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Shear wave velocity by quantitative acoustic radiation force impulse in the placenta of normal and high-risk pregnancy

Abstract

Background

Traditionally, the placental functional integrity is suggested by indirect ultrasound measurements like fetal growth, amniotic fluid index, and uterine and umbilical artery Doppler indices. Only recently the elasticity of the placenta is studied as a measure of placental consistency and biomechanical prosperities and may reflect the placental function. Shear wave velocity is the quantitative parameter of the shear wave elastography. A high-risk pregnancy is a situation which puts the mother, the fetus, or both at greater risk than a normal pregnancy.

Results

The shear wave velocity (SWV) showed no significant difference between the placenta of normal pregnancies in the second and third trimesters (0.85 ± 0.43 m/s and 0.89 ± 0.57 m/s, respectively). The placenta of patients with preeclampsia/eclampsia had high SWV in the second and third trimesters (2.13 ± 1.48 m/s and 2.23 ± 1.48 m/s) with a highly significant difference from the normal placenta (P < 0.001). The placentas with abnormal location (placenta previa) and penetration (placenta accreta) had higher SWV than the placenta of normal pregnancies. The mean SWV for placenta previa was 1.1 ± 0.74 m/s and 1.3 ± 0.81 m/s in the second and third trimesters, respectively, with a mildly significant difference with the normal placenta. The placenta accreta shows high mean SWV in the second and third trimesters (1.6 ± 0.65 m/s and 1.961.6 ± 0.65, respectively) which differed significantly (P < 0.001) from SWV in the normal placenta in the second and third trimesters.

Conclusion

Shear wave velocity measurement as the quantitative parameter of acoustic radiation force impulse (ARFI) elastography reflects the placental elasticity in normal and high-risk pregnancies. The SWV increases in conditions like hypertension, preeclampsia, maternal renal disease, and diabetes and reflects the structural and biomechanical abnormalities in such diseases. High shear wave velocity correlates with the incidence of growth restriction and abnormal Doppler parameters especially in the hypertensive disease. The virtual touch quantification (VTQ) can be used as a complementary diagnostic and prognostic tool in high-risk pregnancy.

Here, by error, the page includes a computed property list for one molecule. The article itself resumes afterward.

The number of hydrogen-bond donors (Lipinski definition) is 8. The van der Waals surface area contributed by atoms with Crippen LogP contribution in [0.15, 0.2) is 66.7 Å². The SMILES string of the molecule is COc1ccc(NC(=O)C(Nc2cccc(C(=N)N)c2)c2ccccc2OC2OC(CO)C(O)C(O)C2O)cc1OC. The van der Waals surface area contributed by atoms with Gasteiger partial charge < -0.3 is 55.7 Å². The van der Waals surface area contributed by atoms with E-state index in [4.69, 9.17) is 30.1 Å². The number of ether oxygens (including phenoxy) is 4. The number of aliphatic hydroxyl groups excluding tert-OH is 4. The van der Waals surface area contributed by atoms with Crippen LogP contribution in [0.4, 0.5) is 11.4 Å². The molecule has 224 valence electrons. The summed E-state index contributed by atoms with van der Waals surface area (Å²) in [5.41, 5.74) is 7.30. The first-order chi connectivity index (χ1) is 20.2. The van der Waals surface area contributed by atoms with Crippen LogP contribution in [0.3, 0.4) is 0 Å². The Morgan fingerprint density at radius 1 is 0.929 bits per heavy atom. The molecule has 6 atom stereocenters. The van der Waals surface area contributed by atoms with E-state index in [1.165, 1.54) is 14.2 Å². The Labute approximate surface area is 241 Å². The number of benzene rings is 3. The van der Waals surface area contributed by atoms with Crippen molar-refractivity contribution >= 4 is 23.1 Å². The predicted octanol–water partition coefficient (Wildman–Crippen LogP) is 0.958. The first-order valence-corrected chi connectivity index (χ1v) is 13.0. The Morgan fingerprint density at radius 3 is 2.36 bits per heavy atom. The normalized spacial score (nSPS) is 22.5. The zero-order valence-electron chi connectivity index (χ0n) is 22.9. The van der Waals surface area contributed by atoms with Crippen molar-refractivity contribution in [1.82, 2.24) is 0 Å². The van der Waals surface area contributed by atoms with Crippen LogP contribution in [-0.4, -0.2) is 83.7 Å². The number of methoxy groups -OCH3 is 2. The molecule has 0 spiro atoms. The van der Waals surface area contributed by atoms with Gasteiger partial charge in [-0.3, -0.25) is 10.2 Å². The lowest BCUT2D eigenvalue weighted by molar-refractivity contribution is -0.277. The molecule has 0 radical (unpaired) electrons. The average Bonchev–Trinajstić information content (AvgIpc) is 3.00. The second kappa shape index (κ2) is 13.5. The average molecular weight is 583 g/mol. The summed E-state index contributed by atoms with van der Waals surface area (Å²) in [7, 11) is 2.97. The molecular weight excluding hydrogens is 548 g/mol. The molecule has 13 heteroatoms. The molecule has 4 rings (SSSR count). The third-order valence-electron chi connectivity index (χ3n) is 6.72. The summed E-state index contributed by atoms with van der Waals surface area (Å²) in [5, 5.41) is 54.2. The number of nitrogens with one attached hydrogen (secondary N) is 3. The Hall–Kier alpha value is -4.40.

Background

The human placenta is the intermediate organ between the mother and fetus characterized by rapid growth and development, and it plays a pivotal role in the fetal oxygenation and nutrition [1]. Traditionally, the placental functional integrity is suggested by indirect ultrasound measurements like fetal growth, amniotic fluid index, and uterine and umbilical artery Doppler indices as well as fetal Doppler indices in the middle cerebral artery, fetal aorta, and ductus venosus. Many studies suggested a limited value of ultrasound in screening of small for date newborn and in prevention of maternal or fetal complications [2,3,4]. The ultrasound and color Doppler ultrasound evaluate the placenta from a hemodynamic prospect, but the placenta can be studied from the biomechanical prospect like other tissues. Relatively, recent studies suggested that the consistency and biomechanical properties of the placenta in cases with placental insufficiency differ from those of the normal placenta and normal pregnancy [5, 6].

Elasticity as a physical property means the ability to regain shape after the deforming force is removed. The tissue stiffness reflects the biological and mechanical properties of tissues and may be affected in conditions like inflammation, fibrosis, or neoplasia [7]. Elastography is the relevant tool in studying the elasticity and biomechanical properties of tissues. Elastography has been used in differentiation between benign and malignant tissues in the breast [8, 9], thyroid [10, 11], and prostate [12], as well as evaluation of liver fibrosis [13,14,15].

The main elastography techniques are the quasi-static methods and dynamic methods. In the quasi-static methods, a constant stress is applied to the tissue of interest to generate a strain map or elastogram. Several dynamic methods are currently available including vibro-acoustography, acoustic radiation force impuse (ARFI), transient elastography, and shear wave elastography [16, 17].

Acoustic radiation force impuse (ARFI), which is a relatively novel technique, provides both qualitative and quantitative measuring of the tissue elasticity. The shear wave velocity (SWV) is the quantitative parameter, which was previously applied in liver, breast, lymph node, and thyroid disease and masses. This method uses acoustic radiation to generate vibrations and then calculate the velocity of the laterally propagated shear waves. This method provides quantitative data in real time and has high reproducibility. The harder the tissue, the higher the velocity [18, 19].

A high-risk pregnancy is a situation which puts the mother, the fetus, or both at greater risk than a normal pregnancy. The risk factors include maternal age, hypertension, diabetes, renal impairment, hypo- and hyperthyroidism, morbid obesity, and other diseases.

Several studies have studied the role of elastography in the evaluation of the placenta in small for date pregnancies and preeclampsia. Most studies suggested high shear wave velocities in both conditions. Yet, most was with a limited number of patients with heterogeneous methodology [20,21,22].

The aim of the current study was to investigate the elasticity of the placenta in normal and high-risk pregnancy using quantitative shear wave elastography (qSWE) and measurement of shear wave velocity (SWV).

Methods

Patients

This was a prospective study that was approved by the local ethics committee, and informed consent was signed by all patients. A total of 470 pregnant females were included in the study. One hundred sixty patients were in the second trimester (18 to < 28 weeks gestation), and the rest (310 patients) were in the third trimester (28 weeks or more). The study was conducted from October 2018 to March 2020. The number of patients and mean age of patients in each group are listed in Table 1.